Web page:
OCD, The DUDE, and ME by Lauren Roedy Vaughn

Reviewed by Sage G.

There are books that creep slowly through the underbrush, limbs plastered to the ground like a sedentary giant, until crashing into you unexpectedly. Ocd, The Dude, and Me, by Lauren Roedy Vaughn is not one of those books. From the very start, when we first meet intrepid senior Danielle in the midst of a unusually usual breakdown, it is impossible to feel anything except the heat and anticipation radiating from this novel. From that point onward, the novel is a nonstop roller-coaster ride through Danielle’s life and issues. Issues which are abundant, as the reader finds out through shadowing Danielle on the class trip to London, Labowski fest, and finally graduation. It’s uncertain at first whether or not Danielle will be able to conquer her low self-esteem and mental issues, but the story manages to wrap together in a satisfying and fulfilling conclusion.

It’s unusual to find such realism in a novel about a neurotic teenage girl, and at first I had my doubts. However, things somehow manage to come together to make a thoroughly enjoyable read, filled with fleshed out and believable characters. The very emotional nature of this novel is at times a bit overbearing; however this is a welcome change to a trend towards sparse narratives that leave you feeling empty.  While a tad brash and eager to jump in head first, this novel manages to surpass its downfalls and rise above. The format (that of a girl writing to her diary), while not the most original idea, is done very well and thoroughly engaging. Ocd, The Dude, and Me handles its subject matter (mental illness, teen angst, and baggage from the past) very well. It never panders to the audience, while still giving off the feeling in its passages that it understands what it’s talking about.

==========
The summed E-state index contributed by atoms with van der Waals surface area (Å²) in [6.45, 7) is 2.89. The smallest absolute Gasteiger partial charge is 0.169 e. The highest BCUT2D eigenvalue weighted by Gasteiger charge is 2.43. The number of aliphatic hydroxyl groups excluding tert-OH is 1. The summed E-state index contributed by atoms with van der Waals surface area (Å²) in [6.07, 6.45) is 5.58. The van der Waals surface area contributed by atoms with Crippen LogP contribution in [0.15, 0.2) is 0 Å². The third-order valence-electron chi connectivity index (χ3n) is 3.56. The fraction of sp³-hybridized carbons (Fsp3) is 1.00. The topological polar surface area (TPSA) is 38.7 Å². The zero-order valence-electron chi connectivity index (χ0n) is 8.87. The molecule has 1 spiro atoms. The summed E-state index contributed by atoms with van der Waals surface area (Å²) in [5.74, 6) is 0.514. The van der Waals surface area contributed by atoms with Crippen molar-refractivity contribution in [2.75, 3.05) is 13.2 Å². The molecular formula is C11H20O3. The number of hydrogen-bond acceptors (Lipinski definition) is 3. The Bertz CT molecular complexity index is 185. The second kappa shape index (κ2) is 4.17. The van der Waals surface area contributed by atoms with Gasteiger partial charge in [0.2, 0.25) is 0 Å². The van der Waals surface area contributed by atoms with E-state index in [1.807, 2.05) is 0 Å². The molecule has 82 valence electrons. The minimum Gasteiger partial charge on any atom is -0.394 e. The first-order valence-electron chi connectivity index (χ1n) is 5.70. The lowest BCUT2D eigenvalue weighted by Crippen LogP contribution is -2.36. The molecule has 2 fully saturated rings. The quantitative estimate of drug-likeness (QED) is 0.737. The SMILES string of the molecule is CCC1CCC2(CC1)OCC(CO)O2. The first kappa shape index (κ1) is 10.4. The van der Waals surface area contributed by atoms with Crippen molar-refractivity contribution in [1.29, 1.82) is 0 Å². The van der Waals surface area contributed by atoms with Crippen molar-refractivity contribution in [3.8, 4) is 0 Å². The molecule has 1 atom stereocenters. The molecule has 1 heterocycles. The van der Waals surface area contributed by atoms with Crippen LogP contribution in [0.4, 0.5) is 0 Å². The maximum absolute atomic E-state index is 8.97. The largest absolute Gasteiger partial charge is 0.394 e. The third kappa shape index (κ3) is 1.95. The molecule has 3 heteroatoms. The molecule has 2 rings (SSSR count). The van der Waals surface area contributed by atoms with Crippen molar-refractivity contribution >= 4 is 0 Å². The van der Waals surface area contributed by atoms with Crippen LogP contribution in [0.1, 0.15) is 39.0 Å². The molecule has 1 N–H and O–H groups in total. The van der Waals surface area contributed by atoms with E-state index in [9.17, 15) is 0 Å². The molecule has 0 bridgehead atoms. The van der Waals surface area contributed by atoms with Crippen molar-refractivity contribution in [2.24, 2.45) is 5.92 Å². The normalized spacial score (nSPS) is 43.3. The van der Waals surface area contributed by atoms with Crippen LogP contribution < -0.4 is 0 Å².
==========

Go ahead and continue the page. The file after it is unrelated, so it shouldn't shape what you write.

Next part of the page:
This is a book for the lost and the lonely, for people who fluctuate in mood more than they’d care or be able to admit. It’s for anybody who’s ever felt a little bit silly, outcast, neurotic, or socially awkward. Most importantly, it’s worth reading for it’s genuine portrayal of teenage life, even if you’re no longer a teenager.

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